A full and enabling disclosure of the present invention, including the best mode thereof, directed to one of ordinary skill in the art, is set forth more particularly in the remainder of the specification, which makes reference to the appended figure in which:
Repeat use of reference characters in the present specification and drawings is intended to represent same or analogous features or elements of the invention.
As used herein, the term “test sample” generally refers to any material suspected of containing an enzyme. The test sample may be derived from any biological source, such as a physiological fluid, including, blood, interstitial fluid, saliva, ocular lens fluid, cerebral spinal fluid, sweat, urine, milk, ascites fluid, mucous, nasal fluid, sputum, synovial fluid, peritoneal fluid, vaginal fluid, menses, amniotic fluid, semen, and so forth. Besides physiological fluids, other liquid samples may be used such as water, food products, and so forth, for the performance of environmental or food production assays. In addition, a solid material suspected of containing the enzyme may be used as the test sample. The test sample may be used directly as obtained from the biological source or following a pretreatment to modify the character of the sample. For example, such pretreatment may include preparing plasma from blood, diluting viscous fluids, and so forth. Methods of pretreatment may also involve filtration, precipitation, dilution, distillation, mixing, concentration, inactivation of interfering components, the addition of reagents, lysing, etc. Moreover, it may also be beneficial to modify a solid test sample to form a liquid medium or to release the enzyme.
Reference now will be made in detail to various embodiments of the invention, one or more examples of which are set forth below. Each example is provided by way of explanation of the invention, not limitation of the invention. In fact, it will be apparent to those skilled in the art that various modifications and variations may be made in the present invention without departing from the scope or spirit of the invention. For instance, features illustrated or described as part of one embodiment, may be used on another embodiment to yield a still further embodiment. Thus, it is intended that the present invention covers such modifications and variations as come within the scope of the appended claims and their equivalents.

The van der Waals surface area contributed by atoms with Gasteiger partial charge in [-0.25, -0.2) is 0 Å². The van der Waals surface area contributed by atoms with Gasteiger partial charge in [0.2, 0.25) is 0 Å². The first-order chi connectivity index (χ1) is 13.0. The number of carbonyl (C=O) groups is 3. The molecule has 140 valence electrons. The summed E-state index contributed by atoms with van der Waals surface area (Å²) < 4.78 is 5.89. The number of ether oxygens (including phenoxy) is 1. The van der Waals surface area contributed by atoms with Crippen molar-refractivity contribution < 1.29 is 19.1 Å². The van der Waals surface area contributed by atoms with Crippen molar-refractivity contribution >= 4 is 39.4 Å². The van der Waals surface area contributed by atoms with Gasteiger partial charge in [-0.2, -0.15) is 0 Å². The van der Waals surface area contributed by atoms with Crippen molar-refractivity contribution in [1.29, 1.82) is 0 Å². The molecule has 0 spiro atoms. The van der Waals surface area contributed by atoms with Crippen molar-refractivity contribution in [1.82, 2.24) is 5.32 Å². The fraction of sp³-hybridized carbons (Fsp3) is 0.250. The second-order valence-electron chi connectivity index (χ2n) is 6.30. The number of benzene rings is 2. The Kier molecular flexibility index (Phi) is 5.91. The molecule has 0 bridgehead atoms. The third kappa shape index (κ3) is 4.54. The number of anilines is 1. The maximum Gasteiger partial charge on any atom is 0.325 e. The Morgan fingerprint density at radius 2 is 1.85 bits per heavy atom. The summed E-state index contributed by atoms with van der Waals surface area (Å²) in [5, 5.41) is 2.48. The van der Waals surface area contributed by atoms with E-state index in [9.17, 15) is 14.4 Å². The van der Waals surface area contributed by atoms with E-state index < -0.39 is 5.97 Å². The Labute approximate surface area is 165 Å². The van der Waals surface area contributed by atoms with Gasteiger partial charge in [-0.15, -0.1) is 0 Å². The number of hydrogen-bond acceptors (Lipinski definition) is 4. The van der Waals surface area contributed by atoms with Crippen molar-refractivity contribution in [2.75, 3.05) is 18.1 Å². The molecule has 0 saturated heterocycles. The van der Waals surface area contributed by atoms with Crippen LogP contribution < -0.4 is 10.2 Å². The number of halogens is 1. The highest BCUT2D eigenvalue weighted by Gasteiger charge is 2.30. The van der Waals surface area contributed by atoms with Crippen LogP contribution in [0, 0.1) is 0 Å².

In general, the present invention is directed to a device for detecting the presence of an enzyme in a test sample. Various types of enzymes may be detected using the technique of the present invention, such as transferases, hydrolases, lyases, and so forth. In some embodiments, the enzyme of interest is a “hydrolase” or “hydrolytic enzyme”, which refers to enzymes that catalyze hydrolytic reactions. Examples of hydrolytic enzymes include, but are not limited to, proteases (e.g., serine proteases, such as chymotrypsin, trypsin, elastase, and PSA; aspartic proteases, such as pepsin; thiol proteases, such as prohormone thiol proteases; metalloproteases; acid proteases; and alkaline proteases), peptidases (e.g., metallopeptidases or dipeptidylpeptidase I, II, or IV), lipases, nucleases, homo- or hetero-oligosaccharidases, homo- or hetero-polysaccharidases, phosphatases, sulfatases, neuraminidases, and esterases (e.g., acetylcholinesterase, acetylesterase, butyrylcholinesterase, cholesterol esterase, esterase, pectinesterase, phosphodiesterase, leukocyte esterase, etc.). In one particular embodiment, leukocyte esterase is detected to assist in the diagnosis of urinary tract infection.